In support of this assertion, the Association cites the following matters: 1) "the reaction of her (Peterson's) co-workers and supervisors to the news that she had not been promoted"; 2) Peterson's testimony that she heard that the panel members picked up on her "negative attitude" during the interview; 3) the criticisms contained in Peterson's 1993 evaluation; and 4) Peterson's interviews in general. Each of these matters is reviewed below.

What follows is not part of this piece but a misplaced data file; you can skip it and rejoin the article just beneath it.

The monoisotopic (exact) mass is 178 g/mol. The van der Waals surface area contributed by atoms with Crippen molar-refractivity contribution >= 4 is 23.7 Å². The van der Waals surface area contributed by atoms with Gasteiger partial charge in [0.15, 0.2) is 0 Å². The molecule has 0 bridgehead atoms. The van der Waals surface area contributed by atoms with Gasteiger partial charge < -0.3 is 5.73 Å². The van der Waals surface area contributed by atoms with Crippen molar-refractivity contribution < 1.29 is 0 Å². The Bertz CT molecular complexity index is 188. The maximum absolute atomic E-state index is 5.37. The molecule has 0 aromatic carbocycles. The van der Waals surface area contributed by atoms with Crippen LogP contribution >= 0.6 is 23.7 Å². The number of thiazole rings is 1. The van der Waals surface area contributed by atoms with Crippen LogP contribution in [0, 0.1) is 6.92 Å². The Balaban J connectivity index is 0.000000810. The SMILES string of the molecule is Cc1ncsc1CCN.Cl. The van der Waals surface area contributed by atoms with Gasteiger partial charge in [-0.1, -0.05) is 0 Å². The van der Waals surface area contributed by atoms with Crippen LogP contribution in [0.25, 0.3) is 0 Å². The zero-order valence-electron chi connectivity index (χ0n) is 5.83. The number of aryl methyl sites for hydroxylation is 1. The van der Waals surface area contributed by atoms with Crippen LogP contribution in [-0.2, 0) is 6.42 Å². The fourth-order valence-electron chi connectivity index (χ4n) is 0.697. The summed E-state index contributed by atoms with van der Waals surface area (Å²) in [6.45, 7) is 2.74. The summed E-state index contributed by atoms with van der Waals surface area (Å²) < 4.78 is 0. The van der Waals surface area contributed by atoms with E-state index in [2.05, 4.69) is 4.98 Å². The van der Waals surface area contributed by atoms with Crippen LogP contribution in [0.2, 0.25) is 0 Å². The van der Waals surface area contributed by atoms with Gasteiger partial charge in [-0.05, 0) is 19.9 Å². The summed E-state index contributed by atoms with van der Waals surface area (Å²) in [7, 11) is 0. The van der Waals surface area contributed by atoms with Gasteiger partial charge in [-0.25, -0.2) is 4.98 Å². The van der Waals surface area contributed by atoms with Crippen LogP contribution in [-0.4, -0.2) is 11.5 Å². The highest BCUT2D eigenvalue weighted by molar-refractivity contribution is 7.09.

Attention is focused first on the reaction of Peterson's supervisors and co-workers to Losching's selection. The record indicates that collectively speaking, the supervisors were not surprised that Losching was selected. Just one of Peterson's co-worker's reaction is documented in the record, and that was Losching's. Losching told Peterson she was surprised she had been selected. In and of itself though, Losching's surprise at her selection proves nothing. Additionally, while the Association asserts that Losching "used the term 'bullshit' to describe how the County treated Peterson during the application process," a close reading of the record indicates that Losching's use of that term applied to the way she and Peterson had been notified who was selected; not the application process itself.